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Yough students learn lessons in the great outdoors

| Saturday, June 15, 2013, 9:00 p.m.
Yough eighth-graders (from left) Angela Ambrosia, 13, Kenny Anderson, 14, and Brian Baker, 14, take part in a nature scavenger hunt, figuring out the clues and locating the needed items.
Yough eighth-graders Faith Knudson, 14, and Jacob Lauteri, 14, use identification charts to help them pinpoint the creatures found in the stream.
Yough eighth-grader Sam Lindner, 13, scoops out macro-invertebrates to add to the study list.
Yough eighth-graders Trinity Harris, 14, and Olivia Kess, 14, check out the pelts at the wildlife station.

For 35 weeks out of each school year, students in the third and eighth grades of the Yough School District spend time in a traditional classroom setting, but for one week, they get to venture outdoors to experience nature and learn from the great outdoors.

Environmental Education Week is held every year at Cedar Creek Park, welcoming the students to enjoy different areas of the park while applying classroom lessons to actual live settings.

“This is a great way for these students to be able to see what they have been learning about in their classes,” Yough Intermediate Middle School teacher and event coordinator Brian Grindle said of the week of outdoor classes. “This gives them the opportunity to do hands-on activities, applying what they have learned in the traditional classroom setting to actual environmental setting, and it's fun.”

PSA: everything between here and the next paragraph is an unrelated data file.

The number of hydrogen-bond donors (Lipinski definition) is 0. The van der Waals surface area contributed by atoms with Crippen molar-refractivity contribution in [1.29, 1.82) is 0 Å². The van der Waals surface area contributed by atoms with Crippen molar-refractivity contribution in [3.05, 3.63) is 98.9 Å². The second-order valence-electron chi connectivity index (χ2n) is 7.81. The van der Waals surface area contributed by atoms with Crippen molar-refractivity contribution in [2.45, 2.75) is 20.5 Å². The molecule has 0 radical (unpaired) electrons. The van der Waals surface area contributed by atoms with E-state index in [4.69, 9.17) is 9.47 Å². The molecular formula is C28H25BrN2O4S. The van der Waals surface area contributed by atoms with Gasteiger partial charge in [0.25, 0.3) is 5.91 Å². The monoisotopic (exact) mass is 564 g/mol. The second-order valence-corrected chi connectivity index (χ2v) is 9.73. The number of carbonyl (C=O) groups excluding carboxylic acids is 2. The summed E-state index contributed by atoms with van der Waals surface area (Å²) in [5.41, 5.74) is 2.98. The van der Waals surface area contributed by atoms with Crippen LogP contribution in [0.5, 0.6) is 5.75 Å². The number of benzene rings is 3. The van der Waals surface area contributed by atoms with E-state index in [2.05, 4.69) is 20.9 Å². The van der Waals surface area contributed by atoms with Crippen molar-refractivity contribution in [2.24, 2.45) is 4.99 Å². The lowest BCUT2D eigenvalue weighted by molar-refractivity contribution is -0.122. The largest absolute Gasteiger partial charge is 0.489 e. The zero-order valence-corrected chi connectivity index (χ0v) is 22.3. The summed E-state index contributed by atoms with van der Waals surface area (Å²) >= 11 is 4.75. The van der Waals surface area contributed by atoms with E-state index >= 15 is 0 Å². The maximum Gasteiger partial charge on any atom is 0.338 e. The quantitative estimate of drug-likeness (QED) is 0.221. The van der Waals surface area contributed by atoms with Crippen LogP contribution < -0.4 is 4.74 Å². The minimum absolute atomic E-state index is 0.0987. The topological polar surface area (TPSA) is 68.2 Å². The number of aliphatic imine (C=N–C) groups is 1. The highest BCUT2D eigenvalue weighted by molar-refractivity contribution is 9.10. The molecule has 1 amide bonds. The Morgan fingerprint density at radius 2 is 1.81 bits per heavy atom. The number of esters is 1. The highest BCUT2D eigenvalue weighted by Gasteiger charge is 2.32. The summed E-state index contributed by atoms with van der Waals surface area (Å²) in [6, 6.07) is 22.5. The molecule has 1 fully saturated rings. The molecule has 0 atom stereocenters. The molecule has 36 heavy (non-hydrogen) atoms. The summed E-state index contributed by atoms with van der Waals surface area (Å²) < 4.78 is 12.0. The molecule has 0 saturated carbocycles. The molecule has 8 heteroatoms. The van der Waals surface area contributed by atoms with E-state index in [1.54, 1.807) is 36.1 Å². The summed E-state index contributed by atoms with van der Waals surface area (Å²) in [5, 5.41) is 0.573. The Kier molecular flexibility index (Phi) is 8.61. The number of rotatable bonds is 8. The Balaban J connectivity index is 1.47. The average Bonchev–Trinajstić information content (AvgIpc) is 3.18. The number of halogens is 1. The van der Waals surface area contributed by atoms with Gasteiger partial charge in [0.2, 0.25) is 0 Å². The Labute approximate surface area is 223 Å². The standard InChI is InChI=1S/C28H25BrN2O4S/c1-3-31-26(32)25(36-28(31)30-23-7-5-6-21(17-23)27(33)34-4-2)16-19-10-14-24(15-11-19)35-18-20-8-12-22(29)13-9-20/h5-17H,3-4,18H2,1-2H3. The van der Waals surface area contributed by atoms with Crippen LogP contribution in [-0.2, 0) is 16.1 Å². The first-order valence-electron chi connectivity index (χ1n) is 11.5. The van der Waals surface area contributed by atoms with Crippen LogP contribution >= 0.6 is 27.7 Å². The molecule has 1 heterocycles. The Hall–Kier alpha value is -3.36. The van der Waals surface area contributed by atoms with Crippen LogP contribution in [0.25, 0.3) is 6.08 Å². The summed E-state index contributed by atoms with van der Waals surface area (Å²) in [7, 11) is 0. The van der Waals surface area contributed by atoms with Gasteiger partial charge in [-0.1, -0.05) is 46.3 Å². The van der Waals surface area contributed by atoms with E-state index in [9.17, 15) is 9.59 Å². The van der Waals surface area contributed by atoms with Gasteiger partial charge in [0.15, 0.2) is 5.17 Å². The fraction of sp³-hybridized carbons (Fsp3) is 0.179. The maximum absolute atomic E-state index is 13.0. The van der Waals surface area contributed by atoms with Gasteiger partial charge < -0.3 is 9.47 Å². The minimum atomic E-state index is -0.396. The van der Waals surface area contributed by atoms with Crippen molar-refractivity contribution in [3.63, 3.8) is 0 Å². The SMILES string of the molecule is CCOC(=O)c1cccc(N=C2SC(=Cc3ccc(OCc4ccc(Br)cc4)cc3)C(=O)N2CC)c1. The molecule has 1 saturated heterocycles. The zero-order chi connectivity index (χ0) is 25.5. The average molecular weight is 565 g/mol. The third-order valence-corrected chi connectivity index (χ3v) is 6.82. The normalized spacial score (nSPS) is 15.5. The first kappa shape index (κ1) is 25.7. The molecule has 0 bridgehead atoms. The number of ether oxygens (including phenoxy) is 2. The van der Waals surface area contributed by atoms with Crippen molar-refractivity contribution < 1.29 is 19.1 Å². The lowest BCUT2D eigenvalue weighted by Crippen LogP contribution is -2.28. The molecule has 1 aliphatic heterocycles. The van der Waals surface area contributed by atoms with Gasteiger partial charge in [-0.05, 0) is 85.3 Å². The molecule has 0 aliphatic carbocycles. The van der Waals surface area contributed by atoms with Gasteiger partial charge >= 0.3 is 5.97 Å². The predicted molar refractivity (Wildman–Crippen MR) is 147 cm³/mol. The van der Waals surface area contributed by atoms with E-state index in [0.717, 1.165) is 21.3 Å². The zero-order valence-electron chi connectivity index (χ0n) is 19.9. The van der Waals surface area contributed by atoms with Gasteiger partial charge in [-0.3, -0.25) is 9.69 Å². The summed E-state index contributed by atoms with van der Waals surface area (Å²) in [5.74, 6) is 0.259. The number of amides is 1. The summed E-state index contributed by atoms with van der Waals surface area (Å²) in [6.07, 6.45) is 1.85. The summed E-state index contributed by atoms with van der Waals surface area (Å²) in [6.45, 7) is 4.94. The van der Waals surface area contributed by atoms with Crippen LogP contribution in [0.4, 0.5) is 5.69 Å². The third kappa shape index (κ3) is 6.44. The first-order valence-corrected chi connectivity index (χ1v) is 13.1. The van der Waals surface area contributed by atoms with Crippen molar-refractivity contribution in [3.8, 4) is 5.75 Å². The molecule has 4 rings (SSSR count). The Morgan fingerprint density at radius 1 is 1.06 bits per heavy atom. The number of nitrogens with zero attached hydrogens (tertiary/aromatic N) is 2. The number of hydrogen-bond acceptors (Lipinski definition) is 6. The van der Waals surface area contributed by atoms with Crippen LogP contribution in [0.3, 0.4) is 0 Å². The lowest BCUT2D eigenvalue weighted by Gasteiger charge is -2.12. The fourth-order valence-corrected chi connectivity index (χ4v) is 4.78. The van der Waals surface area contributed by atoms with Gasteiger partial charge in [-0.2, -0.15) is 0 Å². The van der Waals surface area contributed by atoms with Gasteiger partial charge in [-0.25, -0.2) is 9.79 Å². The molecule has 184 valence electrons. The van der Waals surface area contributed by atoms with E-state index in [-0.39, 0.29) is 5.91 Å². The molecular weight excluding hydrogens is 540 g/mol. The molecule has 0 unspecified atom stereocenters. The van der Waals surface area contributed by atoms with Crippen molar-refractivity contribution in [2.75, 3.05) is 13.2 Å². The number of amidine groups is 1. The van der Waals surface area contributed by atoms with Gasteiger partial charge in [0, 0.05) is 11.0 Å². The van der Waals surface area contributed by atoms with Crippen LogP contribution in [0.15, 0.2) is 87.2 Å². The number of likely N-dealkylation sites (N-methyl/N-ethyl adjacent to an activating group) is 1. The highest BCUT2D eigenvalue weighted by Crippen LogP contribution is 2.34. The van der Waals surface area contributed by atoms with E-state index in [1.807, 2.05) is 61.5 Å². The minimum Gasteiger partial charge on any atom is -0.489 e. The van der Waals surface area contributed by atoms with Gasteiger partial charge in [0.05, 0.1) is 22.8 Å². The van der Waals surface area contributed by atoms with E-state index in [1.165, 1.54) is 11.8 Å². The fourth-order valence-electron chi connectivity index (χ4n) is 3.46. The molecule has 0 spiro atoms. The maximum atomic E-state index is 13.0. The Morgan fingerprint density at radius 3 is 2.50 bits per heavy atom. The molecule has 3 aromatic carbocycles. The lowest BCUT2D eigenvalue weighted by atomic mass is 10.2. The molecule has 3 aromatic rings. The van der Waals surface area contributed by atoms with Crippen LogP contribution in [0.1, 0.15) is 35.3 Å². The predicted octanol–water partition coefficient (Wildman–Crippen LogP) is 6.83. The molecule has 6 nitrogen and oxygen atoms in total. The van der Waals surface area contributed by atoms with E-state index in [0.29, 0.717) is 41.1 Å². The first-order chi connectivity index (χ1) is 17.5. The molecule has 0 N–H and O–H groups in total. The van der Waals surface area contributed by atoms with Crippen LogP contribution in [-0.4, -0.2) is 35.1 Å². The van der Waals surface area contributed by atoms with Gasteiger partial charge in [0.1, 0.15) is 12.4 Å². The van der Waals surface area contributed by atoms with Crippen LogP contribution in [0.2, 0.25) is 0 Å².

The students are placed in groups then assigned different areas or stations to visit throughout the park that are specifically set up for the program.

Students learn about the environment, water and pollution, local and state wildlife, trees, plants and macro-vertebrate identification.

“I think that this is cool, and I like being outside,” student Angela Ambrosia, 13 said. “I just really like coming to Cedar Creek. It's so nice here.”

The students split the week, with the third-grade students coming for part of the week and the eighth-grade students coming for the latter part of the week.

The lessons offered in the park setting are geared toward which age group will be attending, but all focus on the benefits of the outdoor hands-on learning experience.

“These students get to experience things not seen in a classroom,” sixth-grade math and science teacher Lou Korpar said.

Korpar was assisting with the station that was based on Pennsylvania wildlife, focusing on the otter and beaver, which are both experiencing a rebirth in the state.

“The otter and the beaver were both extirpated and pretty much nonexistent in our area,” Pennsylvania Game Commission intern Ray McGrew said. “They have now been reintroduced, and they are doing good. It's good to teach these kids while they are young the importance of taking care of the environment and the wildlife.”

Students spent time identifying wildlife and trees, taking part in a scavenger hunt that challenged their skills, took nature walks, learned about state game, floral and fauna, and spent time in the stream looking for water life to be identified.

“This is fun,” student Sam Lindner said. “We get to apply what we have learned, and it's fun.”

The Environmental Education Week has now been taking place for many years, and Grindle said that he is thrilled that the district supports the outdoor classes.

“While many districts contract outside agencies to provide this educational experience we continue to strive to utilize the resources in our own back yard, Grindle said. “It's great that the district is so enthusiastic about these outdoor classes and it gives these kids an exciting and educational experience.”

Marilyn Forbes is a freelance writer.

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